Liquidating Agreements

Subcontractors may be protected against damages a property owner is at fault for through an agreement with the contractor.  The contractor and subcontractor may arrange that the contractor will reimburse the subcontractor for damages it sustains at the fault of an owner, but only to the degree that the owner pays damages to the contractor for the subcontractor’s damages.  This type of “liquidated damages” agreement is recognized both in New York and federal claims courts.  [1]

For a liquidating agreement to be valid and recognized by the court, it must contain (1) an imposition of liability upon a party for a third party’s increased costs, thereby providing the first party with a basis for legal action against the party at fault, (2) a liquidation of liability in the amount of the first party’s recovery against the party at fault, and (3) a provision for the pass-through of that recovery to the third party.  [2]

In Bovis Lend Lease LMB Inc. v. GCT Venture, Inc., 285 A.D.2d 687, 28 N.Y.S.2d 25, for example, the court found that the subcontractors, lacking privity of contract, were precluded from bringing suit directly against construction project owners for additional costs caused by owner’s delays.  The liquidating agreement, however, allowed the prime contractor to bring suit against the project owner on behalf of the subcontractor for its injuries sustained as a result of the owner’s actions.  There was no requirement that such an agreement was to be part of the original sub-contract; the prime contractor was permitted to assume such liability by way of a separate liquidating agreement.  Nor did the no-damage-for-delay clause prevent the subcontractor from subsequently entering into the liquidating agreement with the contractor.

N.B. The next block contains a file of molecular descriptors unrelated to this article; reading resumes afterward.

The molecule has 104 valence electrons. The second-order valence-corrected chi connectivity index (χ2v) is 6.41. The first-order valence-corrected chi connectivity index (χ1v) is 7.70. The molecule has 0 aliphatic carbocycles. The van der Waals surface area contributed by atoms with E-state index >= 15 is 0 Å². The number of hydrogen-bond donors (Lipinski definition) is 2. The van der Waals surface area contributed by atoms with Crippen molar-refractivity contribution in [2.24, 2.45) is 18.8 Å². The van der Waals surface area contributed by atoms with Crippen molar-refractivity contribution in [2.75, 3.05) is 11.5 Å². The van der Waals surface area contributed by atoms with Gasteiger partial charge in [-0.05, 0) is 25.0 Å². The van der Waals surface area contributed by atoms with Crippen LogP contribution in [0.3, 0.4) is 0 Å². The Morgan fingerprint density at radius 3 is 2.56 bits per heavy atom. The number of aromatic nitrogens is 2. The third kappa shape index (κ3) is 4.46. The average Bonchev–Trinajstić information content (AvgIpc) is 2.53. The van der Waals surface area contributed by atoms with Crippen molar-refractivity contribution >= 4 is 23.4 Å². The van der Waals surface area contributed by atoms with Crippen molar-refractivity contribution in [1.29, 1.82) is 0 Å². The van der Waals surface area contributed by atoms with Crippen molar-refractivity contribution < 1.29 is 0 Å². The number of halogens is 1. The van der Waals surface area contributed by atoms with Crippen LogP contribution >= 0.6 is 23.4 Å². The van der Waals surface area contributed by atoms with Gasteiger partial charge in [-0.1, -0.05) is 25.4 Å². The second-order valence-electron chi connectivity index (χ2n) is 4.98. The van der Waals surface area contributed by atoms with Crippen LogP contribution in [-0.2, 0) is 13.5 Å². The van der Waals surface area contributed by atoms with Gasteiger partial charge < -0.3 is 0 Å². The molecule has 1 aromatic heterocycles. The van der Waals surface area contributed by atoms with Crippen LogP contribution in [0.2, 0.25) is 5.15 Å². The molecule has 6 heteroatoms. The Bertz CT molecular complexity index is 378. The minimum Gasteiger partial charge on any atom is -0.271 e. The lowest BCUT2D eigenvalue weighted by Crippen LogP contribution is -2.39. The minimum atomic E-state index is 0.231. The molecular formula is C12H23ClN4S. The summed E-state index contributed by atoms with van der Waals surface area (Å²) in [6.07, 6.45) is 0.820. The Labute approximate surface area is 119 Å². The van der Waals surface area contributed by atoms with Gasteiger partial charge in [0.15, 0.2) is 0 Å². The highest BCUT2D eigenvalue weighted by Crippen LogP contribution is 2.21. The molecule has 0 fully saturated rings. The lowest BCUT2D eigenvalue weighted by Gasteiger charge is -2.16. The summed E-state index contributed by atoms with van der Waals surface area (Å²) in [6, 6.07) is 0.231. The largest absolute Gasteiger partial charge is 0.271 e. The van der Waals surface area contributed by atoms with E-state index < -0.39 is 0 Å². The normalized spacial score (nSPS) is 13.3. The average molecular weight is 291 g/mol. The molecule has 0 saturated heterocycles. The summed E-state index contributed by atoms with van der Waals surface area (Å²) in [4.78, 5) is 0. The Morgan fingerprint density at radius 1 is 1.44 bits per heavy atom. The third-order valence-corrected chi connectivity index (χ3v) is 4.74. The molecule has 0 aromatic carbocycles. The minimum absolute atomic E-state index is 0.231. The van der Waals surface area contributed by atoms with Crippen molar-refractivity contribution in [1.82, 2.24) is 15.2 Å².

In a case where a contractor enters into a liquidating agreement with a subcontractor to liquidate any liability that it might have to the latter for delay damages caused by the owner which could be recovered in lawsuit brought in contractor’s name against owner, admission of liability by the contractor is clearly implicit in the agreement.  Further, suit against the owner may be prosecuted in the contractor’s name, even though no damages have been suffered directly by contractor.  [3]

An implied contractual covenant of good faith and fair dealing exists in all liquidating agreements between a contractor and a subcontractor.  The contractor contracting to such an agreement is required to take all reasonable steps necessary to ensure the subcontractor’s right, if any, to recover from the contractor.  [4]  Therefore the contractor has a duty to the subcontractor to present his claim in a fair manner, and a failure to do so could be considered a breach of contract and may entitle the subcontractor to bring suit against the contractor.


[1] Mars Associates, Inc. v. New York City Educational Const. Fund, 126 A.D.2d 178, 513 N.Y.S.2d 125 (1st Dept. 1987)

[2] North Moore Street Developers, LLC v. Meltzedr/Mandl Architects, P.C., 23 A.D.3d 27, 799 N.Y.S.2d 485 (1st Dept. 2005)

[3] American Standard, Inc. v. New York City Transit Authority, 133 A.D.2d 595, 519 N.Y.S.2d 701 (2d Dept. 1987)

[4] Martin Mechanical Corp. v. Mars Associates, Inc., 158 A.D.2d 280, 550 N.Y.S.2d 681 (1st Dept. 1990)

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